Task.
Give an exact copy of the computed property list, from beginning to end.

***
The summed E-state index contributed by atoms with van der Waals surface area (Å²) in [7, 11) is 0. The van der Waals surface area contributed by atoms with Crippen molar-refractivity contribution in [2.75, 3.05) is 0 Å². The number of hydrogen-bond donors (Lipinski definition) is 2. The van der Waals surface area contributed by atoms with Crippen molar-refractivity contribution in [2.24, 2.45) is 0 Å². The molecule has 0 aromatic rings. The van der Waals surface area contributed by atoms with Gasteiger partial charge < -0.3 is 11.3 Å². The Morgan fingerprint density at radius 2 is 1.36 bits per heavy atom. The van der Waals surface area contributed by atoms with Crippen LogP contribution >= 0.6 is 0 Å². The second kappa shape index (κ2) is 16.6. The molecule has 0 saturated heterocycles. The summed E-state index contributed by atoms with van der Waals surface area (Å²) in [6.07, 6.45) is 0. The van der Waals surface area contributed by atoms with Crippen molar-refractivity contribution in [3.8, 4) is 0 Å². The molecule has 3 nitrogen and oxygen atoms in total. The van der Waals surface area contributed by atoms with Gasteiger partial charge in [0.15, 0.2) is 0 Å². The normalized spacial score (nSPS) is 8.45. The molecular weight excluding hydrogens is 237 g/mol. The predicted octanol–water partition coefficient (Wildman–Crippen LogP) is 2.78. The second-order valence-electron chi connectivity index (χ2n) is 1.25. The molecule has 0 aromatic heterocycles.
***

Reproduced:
The summed E-state index contributed by atoms with van der Waals surface area (Å²) in [7, 11) is 0. The van der Waals surface area contributed by atoms with Crippen molar-refractivity contribution in [2.75, 3.05) is 0 Å². The number of hydrogen-bond donors (Lipinski definition) is 2. The van der Waals surface area contributed by atoms with Crippen molar-refractivity contribution in [2.24, 2.45) is 0 Å². The molecule has 0 aromatic rings. The van der Waals surface area contributed by atoms with Gasteiger partial charge < -0.3 is 11.3 Å². The Morgan fingerprint density at radius 2 is 1.36 bits per heavy atom. The van der Waals surface area contributed by atoms with Crippen LogP contribution >= 0.6 is 0 Å². The second kappa shape index (κ2) is 16.6. The molecule has 0 saturated heterocycles. The summed E-state index contributed by atoms with van der Waals surface area (Å²) in [6.07, 6.45) is 0. The van der Waals surface area contributed by atoms with Crippen molar-refractivity contribution in [3.8, 4) is 0 Å². The molecule has 3 nitrogen and oxygen atoms in total. The van der Waals surface area contributed by atoms with Gasteiger partial charge in [0.15, 0.2) is 0 Å². The normalized spacial score (nSPS) is 8.45. The molecular weight excluding hydrogens is 237 g/mol. The predicted octanol–water partition coefficient (Wildman–Crippen LogP) is 2.78. The second-order valence-electron chi connectivity index (χ2n) is 1.25. The molecule has 0 aromatic heterocycles.